It is prudent for the taxpayer to coordinate his efforts with an experienced tax attorney or CPA who has established working relationships with OIC specialists working for the government agencies. This is accomplished by completing Federal Form 2848 “Power of Attorney,” which allows the professional to represent the taxpayer in submitting all matters relating to the OIC. If a taxpayer represents himself, one mistake in the application process could result in a rejection of the offer or cost him several thousand dollars.

When It’s Appropriate

Tax liabilities that create worrisome obligations for the taxpayer can be caused by many circumstances, including but not limited to: disallowance of tax shelters, audits of prior year deficiencies, marital problems, reversal of income, serious illness and hospitalizations, and advanced age, where the elderly taxpayer cannot borrow money because of limited retirement income. The amount offered to be paid should be done so as soon as possible. There are three options to pay the settled amount:

Cash Payment, which must be paid within 90 days.

Short-Term Deferred Payment Offer, which may be paid after 90 days but within two years.

Deferred Payment Offer, which allows payment past two years, but must not exceed the statutory period for collection of 10 years.

Liabilities to Be Compromised

To submit an Offer in Compromise, IRS Form 656 must be completed. Additionally, you must submit Form 433-A, Collection Information Statement of Individuals, or Form 433-B, Collection Information Settlement for Businesses, if the offer is based on the doubt that the taxpayer could ever pay the full amount of tax owed. The OIC offer should be a fair and reasonable one with the intention to satisfy the debt based on a true ability to pay.

The Form 433-OIC Worksheet is used in mathematically determining what a reasonable offer can be. An inadequate offer could be rejected without an opportunity to appeal the final determination made by the IRS.

All new Offers in Compromise from taxpayers living in Alaska, Alabama, Arizona, California, Colo- rado, Hawaii, Idaho, Kentucky, Louisiana, Missi-ssippi, Montana, Nevada, New Mexico, Oregon, Tennessee, Texas, Utah, Washington, Wisconsin, and Wyoming are filed in the Memphis Internal Revenue facility in Memphis, Tennessee, while all other states submit offers to the Brookhaven Internal Revenue Service facility in Holtsville, New York.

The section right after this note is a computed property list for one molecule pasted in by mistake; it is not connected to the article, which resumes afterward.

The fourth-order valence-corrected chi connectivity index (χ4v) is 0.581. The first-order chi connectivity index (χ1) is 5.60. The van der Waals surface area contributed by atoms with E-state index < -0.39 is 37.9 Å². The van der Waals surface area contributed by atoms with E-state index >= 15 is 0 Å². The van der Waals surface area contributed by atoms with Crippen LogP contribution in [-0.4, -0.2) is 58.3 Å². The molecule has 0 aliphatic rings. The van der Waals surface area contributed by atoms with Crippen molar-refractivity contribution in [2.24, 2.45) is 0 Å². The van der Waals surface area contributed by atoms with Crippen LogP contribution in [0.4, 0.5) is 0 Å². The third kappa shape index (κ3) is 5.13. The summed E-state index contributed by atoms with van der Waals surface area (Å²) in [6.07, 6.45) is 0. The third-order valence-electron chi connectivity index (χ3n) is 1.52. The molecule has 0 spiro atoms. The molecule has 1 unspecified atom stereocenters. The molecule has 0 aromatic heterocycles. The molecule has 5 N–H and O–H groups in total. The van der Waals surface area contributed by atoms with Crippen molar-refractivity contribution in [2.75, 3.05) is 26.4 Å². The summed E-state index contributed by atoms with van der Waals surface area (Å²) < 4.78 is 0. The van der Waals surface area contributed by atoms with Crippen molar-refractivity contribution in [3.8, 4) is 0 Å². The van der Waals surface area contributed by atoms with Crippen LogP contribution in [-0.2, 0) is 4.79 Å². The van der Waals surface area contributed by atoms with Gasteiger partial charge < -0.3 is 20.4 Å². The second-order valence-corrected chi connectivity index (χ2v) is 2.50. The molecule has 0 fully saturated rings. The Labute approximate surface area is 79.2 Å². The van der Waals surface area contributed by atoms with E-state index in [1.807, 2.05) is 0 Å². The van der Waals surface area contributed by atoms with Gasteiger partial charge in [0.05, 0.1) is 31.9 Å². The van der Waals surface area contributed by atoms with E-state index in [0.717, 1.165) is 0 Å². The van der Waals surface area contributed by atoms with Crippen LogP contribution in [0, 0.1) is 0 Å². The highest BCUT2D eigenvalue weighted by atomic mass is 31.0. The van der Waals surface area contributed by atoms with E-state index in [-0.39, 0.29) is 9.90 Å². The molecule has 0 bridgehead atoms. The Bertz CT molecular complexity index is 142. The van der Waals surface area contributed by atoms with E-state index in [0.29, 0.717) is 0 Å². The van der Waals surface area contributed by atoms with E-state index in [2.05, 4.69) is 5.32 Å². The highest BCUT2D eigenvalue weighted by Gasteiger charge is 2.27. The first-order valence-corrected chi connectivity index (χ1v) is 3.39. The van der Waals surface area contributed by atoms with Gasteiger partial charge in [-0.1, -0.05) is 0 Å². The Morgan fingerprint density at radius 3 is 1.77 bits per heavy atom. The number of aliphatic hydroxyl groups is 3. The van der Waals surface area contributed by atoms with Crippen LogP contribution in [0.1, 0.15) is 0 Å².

Evaluation of the Offer

The IRS will determine your client’s future income potential and ability to pay the obligations by evaluating the taxpayer’s education, profession or trade, age and experience, health, and overall history of filing and paying taxes. An Offer in Compromise is not considered if your client has not filed all federal tax returns or is presently involved in an open bankruptcy proceeding. Other considerations in determining payment include the current borrowing or liquidation value of marketable securities, cash values in life insurance policies, and IRA and Keogh accounts. However, any assets in 401(k) qualified retirement plans are not included in the determination of ability to pay. Personal property and real estate property values are reviewed at ownership percentage and appraisal values as well. If the taxpayer is a shareholder in a closely-held corporation, any interest over $10,000 is considered income for the repayment plan. This prevents any assets from accumulating in the corporation.

Only One Chance

Neither the taxpayer nor the government can reopen a settled case unless there was falsification of information, concealment of assets, or mistakes of material facts. To insure that taxpayers are not repeat offenders, the IRS requires a written agreement from the OIC taxpayer to file and pay taxes on time for the subsequent five years. If the taxpayer fails to comply with this obligation, then the original agreement is voided and the old tax debt, including interest and penalties, are returned to the IRS collection division and a Notice of Federal Tax Lien is filed on the tax liabilities. If your client filed a joint offer with his spouse or ex-spouse, the agreement will not default even if his spouse or ex-spouse violates the future compliance provisions.

How It Works

The negotiation process with the IRS will take place by mail, over the phone with the ACS Unit (Automated Collection System), or in person with an IRS Revenue Officer. If the amounts owed are more than $20,000, a Revenue Officer is personally involved with satisfying the case. In reality, very few of the Offers in Compromise applications are approved. However, the IRS will accept an offer that reflects potential collection. The OIC process is a legitimate alternative to satisfy a tax delinquency for the taxpayer at the earliest time and at the lowest cost to the government. When appropriate, an Offer in Compromise can be a win-win situation for the taxpayer and the government.